Photographer: Petros Karadjias/AP Photo

Brexit Raises Questions About U.K. Sovereign Bases on Cyprus

  • Hard Brexit would create limbo for status of U.K. bases
  • Cyprus Foreign Minister Ioannis Kasoulides speaks in interview

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Cyprus and the U.K. will begin talks next week on the status of the two British sovereign bases on the eastern Mediterranean island after Brexit, Cypriot Foreign Minister Ioannis Kasoulides said.

“It matters for Cyprus if it’s a hard or soft Brexit,” Kasoulides said in a telephone interview. Agreement between the U.K. and Cyprus on the status of the bases will be part of the withdrawal deal, Kasoulides said.

The two sovereign bases, which cover 3 percent of the geographically strategic island, are home to Cypriot citizens as well as U.K. soldiers. If the U.K. walks away from Brexit talks without a deal, any agreement between Cyprus and Britain won’t go into effect, leaving the status of the bases unclear and the residency rights of Cypriots living there in question, Kasoulides said.

The Cyprus issue is a microcosm of the complexity of Brexit, which has ramifications few had foreseen before last year’s referendum. Gibraltar, the British enclave off the southern coast of Spain, also poses thorny negotiating questions, while one of the trickiest matters in the first phase of talks has been what the U.K.’s new land border with the EU will look like -- slicing through the island of Ireland.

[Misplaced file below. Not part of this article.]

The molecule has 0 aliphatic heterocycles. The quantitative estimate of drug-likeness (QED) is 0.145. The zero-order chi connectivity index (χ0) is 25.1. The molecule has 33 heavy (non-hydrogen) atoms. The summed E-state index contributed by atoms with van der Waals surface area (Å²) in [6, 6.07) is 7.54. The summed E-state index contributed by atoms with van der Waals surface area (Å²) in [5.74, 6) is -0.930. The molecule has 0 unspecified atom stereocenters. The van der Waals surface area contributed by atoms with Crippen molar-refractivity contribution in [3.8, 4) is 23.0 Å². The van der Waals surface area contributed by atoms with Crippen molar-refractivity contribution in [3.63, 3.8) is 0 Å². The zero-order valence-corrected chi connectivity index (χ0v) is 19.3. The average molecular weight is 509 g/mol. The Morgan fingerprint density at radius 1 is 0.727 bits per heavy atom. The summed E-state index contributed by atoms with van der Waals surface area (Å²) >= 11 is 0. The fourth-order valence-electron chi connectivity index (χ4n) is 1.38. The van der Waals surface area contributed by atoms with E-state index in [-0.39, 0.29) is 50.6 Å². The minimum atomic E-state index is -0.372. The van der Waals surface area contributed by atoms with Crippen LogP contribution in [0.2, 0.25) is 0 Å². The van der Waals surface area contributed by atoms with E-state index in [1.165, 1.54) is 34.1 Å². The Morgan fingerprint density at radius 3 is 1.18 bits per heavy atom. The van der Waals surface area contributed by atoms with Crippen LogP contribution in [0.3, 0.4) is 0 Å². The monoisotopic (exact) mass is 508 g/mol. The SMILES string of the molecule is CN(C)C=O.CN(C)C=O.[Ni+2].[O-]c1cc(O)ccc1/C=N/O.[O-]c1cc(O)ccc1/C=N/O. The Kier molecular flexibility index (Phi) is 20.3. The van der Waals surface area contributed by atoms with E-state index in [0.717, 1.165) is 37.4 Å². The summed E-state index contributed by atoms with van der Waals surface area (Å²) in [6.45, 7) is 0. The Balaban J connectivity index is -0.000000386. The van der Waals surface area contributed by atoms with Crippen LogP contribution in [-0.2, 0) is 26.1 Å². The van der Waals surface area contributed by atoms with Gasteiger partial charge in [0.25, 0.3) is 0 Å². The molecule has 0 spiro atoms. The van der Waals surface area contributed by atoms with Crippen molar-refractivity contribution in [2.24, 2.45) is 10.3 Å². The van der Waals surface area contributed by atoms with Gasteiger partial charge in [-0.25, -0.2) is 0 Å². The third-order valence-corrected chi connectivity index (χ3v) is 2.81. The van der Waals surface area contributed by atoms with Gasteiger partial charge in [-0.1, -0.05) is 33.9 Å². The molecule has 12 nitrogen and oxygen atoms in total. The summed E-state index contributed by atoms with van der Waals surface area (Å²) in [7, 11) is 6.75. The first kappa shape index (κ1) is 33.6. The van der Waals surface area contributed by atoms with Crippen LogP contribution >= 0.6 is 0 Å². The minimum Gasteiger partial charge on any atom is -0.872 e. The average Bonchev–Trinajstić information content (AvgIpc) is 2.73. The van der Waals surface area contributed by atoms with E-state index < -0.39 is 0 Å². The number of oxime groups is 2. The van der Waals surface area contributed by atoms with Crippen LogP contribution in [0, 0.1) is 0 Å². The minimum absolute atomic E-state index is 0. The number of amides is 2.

Cyprus, Ireland and Spain are the only three EU countries that have been given the green light to conduct bilateral talks with the U.K. on a Brexit-related issue, the minister said.

Stranded Farms

In the case of Cyprus, if there’s no overall Brexit deal, Cypriot farmers producing goods in the base areas may find themselves stranded beyond the reach of EU agricultural policy, with implications for exports. Cypriots who work and own property on the bases may find their rights on the bases in doubt.

Cyprus wants to protect the rights of its citizens on the bases by maintaining the status quo that was agreed when the country joined the EU in 2004, and is optimistic the U.K. will agree, Kasoulides said. 

U.K. retained two sovereign base areas on Cyprus under the 1960 treaty of independence granted to its former colony, and the zones have British Overseas Territory status.
If the two countries fail to reach agreement, then they may have to revert to the status of the bases under the 1960 treaty. That wouldn’t cover issues such as EU agricultural policy, as the treaty pre-dates EU membership.

Still, Kasoulides believes the U.K. and the EU will agree an overall exit deal, and “progress has been made in the ongoing Brexit talks.” Negotiations in Brussels resume next week.

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